The burning of the village ultimately resulted in the decimation of the local economy and heralded the end of clay-pipe production in the area. Murray's pub survived that burning but it would suffer another fire in 1990.  The fire 32 years ago destroyed much of the main lounge and half of the bar counter. Above that bar counter was the football from the 1943 All-Ireland final which Jimmy claimed as a memento of that historic day for Roscommon. He later asked his teammates to sign the football and hung it proudly from the pub's ceiling from a piece of string.

As the blaze was being fought by the fire brigade, one of the firemen shouted in triumph, 'I’ve got the ball! I’ve got the ball!’. Such was the fame of the football and its location that it was rescued before the rest of the fire was properly fought. Jimmy’s reply to the fireman was ‘Never mind the ball, put out the bloody fire!’.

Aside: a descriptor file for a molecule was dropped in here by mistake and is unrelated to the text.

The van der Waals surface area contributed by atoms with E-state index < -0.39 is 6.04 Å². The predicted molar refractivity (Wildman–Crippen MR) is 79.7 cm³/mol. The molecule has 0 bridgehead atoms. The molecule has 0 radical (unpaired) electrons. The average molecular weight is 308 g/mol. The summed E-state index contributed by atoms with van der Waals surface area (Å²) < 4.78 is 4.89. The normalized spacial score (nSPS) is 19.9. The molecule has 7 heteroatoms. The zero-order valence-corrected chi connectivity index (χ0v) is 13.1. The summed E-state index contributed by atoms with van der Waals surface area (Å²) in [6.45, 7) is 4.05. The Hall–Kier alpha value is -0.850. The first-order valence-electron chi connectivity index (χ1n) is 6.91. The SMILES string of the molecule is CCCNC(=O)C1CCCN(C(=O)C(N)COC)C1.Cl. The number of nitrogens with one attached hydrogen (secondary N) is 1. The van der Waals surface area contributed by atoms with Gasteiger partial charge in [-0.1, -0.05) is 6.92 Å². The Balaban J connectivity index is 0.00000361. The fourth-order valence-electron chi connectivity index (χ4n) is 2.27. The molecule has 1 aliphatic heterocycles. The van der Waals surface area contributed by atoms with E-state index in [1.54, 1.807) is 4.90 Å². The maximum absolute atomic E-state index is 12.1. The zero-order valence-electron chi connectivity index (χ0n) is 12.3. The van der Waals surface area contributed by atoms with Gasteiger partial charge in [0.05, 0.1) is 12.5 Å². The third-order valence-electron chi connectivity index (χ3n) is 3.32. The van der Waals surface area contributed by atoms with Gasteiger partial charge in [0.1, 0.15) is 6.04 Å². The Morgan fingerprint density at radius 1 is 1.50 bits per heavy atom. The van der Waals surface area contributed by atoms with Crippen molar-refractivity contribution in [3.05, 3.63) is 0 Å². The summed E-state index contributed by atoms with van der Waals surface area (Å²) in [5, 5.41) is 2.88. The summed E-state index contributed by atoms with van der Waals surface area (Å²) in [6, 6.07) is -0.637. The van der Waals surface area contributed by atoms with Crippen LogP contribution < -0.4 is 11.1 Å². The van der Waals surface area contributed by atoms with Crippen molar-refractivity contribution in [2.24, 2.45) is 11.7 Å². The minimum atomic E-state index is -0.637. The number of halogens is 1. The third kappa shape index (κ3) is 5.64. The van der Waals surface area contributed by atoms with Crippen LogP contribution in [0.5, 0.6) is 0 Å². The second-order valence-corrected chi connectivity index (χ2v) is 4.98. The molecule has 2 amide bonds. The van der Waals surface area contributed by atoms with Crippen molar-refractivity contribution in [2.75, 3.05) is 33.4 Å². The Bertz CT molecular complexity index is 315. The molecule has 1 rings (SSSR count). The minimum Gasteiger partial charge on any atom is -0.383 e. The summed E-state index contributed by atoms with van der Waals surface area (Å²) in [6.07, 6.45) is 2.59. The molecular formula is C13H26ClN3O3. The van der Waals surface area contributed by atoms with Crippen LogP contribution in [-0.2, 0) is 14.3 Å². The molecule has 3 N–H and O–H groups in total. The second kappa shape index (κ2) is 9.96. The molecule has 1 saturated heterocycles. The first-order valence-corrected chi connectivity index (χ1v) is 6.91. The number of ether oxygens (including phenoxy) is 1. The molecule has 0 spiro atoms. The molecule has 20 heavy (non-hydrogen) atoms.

It is believed that a pub has been on that site in Knockcroghery for over 300 years, changing hands of different owners on several occasions Photo: Supplied

The fire was put out, the pub interior was renovated and the football was restored to its spot above the bar counter. The survival of the football is not only down to the quick reaction of the fireman but because of the very make-up of the football itself. Because the ball is made of leather, it did not ignite during the fire as leather needs a massive amount of heat before it catches fire. The ball did however suffer from discolouration, became slightly misshapen and the signatures of the Roscommon players were burnt off. Afterwards, Jimmy set about diligently rewriting the signatures of his teammates using a permanent black marker.